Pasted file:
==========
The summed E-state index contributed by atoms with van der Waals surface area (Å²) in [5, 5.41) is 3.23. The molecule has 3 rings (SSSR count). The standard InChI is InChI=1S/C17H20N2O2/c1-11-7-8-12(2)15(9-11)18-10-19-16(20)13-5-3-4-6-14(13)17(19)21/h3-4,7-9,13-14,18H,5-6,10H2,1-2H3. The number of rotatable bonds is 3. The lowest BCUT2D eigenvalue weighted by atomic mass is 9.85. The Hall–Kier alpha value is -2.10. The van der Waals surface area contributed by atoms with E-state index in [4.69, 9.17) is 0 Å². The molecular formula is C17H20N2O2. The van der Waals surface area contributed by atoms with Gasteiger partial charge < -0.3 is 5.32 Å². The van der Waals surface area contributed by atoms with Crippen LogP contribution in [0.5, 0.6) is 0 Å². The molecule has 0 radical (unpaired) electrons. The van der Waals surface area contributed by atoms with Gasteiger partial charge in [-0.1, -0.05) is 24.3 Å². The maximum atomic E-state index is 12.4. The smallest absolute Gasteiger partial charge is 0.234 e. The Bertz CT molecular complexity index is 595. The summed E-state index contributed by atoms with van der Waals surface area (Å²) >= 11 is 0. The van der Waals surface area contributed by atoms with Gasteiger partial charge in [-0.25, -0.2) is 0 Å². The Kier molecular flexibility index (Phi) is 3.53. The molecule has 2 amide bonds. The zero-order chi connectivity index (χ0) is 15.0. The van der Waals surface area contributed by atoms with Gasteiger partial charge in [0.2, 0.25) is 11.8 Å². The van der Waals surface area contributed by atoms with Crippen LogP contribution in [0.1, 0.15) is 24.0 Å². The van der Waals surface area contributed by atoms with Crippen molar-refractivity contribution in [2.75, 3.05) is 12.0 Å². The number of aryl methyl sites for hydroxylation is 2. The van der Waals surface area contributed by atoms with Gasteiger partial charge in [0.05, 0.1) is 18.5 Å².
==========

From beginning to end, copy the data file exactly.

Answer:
The summed E-state index contributed by atoms with van der Waals surface area (Å²) in [5, 5.41) is 3.23. The molecule has 3 rings (SSSR count). The standard InChI is InChI=1S/C17H20N2O2/c1-11-7-8-12(2)15(9-11)18-10-19-16(20)13-5-3-4-6-14(13)17(19)21/h3-4,7-9,13-14,18H,5-6,10H2,1-2H3. The number of rotatable bonds is 3. The lowest BCUT2D eigenvalue weighted by atomic mass is 9.85. The Hall–Kier alpha value is -2.10. The van der Waals surface area contributed by atoms with E-state index in [4.69, 9.17) is 0 Å². The molecular formula is C17H20N2O2. The van der Waals surface area contributed by atoms with Gasteiger partial charge < -0.3 is 5.32 Å². The van der Waals surface area contributed by atoms with Crippen LogP contribution in [0.5, 0.6) is 0 Å². The molecule has 0 radical (unpaired) electrons. The van der Waals surface area contributed by atoms with Gasteiger partial charge in [-0.1, -0.05) is 24.3 Å². The maximum atomic E-state index is 12.4. The smallest absolute Gasteiger partial charge is 0.234 e. The Bertz CT molecular complexity index is 595. The summed E-state index contributed by atoms with van der Waals surface area (Å²) >= 11 is 0. The van der Waals surface area contributed by atoms with Gasteiger partial charge in [-0.25, -0.2) is 0 Å². The Kier molecular flexibility index (Phi) is 3.53. The molecule has 2 amide bonds. The zero-order chi connectivity index (χ0) is 15.0. The van der Waals surface area contributed by atoms with Gasteiger partial charge in [0.2, 0.25) is 11.8 Å². The van der Waals surface area contributed by atoms with Crippen LogP contribution in [0.1, 0.15) is 24.0 Å². The van der Waals surface area contributed by atoms with Crippen molar-refractivity contribution in [2.75, 3.05) is 12.0 Å². The number of aryl methyl sites for hydroxylation is 2. The van der Waals surface area contributed by atoms with Gasteiger partial charge in [0.05, 0.1) is 18.5 Å².